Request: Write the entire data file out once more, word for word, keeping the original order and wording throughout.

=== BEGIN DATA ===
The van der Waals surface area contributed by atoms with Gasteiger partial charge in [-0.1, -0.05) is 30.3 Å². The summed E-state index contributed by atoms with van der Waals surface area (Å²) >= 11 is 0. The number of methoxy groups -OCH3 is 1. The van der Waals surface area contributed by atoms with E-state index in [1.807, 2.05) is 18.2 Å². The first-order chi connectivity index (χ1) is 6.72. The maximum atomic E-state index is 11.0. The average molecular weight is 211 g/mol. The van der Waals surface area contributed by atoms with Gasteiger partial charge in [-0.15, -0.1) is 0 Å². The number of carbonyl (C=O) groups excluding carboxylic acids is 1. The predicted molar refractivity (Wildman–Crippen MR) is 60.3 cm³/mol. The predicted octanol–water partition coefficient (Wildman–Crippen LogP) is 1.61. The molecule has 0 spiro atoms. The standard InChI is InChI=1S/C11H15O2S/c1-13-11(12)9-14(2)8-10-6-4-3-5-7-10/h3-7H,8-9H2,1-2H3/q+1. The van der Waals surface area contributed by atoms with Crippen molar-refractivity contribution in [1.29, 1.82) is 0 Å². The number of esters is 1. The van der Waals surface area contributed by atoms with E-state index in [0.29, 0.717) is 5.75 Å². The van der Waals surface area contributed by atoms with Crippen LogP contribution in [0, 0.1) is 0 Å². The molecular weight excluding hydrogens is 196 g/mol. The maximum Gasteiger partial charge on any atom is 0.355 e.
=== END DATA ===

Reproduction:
The van der Waals surface area contributed by atoms with Gasteiger partial charge in [-0.1, -0.05) is 30.3 Å². The summed E-state index contributed by atoms with van der Waals surface area (Å²) >= 11 is 0. The number of methoxy groups -OCH3 is 1. The van der Waals surface area contributed by atoms with E-state index in [1.807, 2.05) is 18.2 Å². The first-order chi connectivity index (χ1) is 6.72. The maximum atomic E-state index is 11.0. The average molecular weight is 211 g/mol. The van der Waals surface area contributed by atoms with Gasteiger partial charge in [-0.15, -0.1) is 0 Å². The number of carbonyl (C=O) groups excluding carboxylic acids is 1. The predicted molar refractivity (Wildman–Crippen MR) is 60.3 cm³/mol. The predicted octanol–water partition coefficient (Wildman–Crippen LogP) is 1.61. The molecule has 0 spiro atoms. The standard InChI is InChI=1S/C11H15O2S/c1-13-11(12)9-14(2)8-10-6-4-3-5-7-10/h3-7H,8-9H2,1-2H3/q+1. The van der Waals surface area contributed by atoms with Crippen molar-refractivity contribution in [1.29, 1.82) is 0 Å². The number of esters is 1. The van der Waals surface area contributed by atoms with E-state index in [0.29, 0.717) is 5.75 Å². The van der Waals surface area contributed by atoms with Crippen LogP contribution in [0, 0.1) is 0 Å². The molecular weight excluding hydrogens is 196 g/mol. The maximum Gasteiger partial charge on any atom is 0.355 e.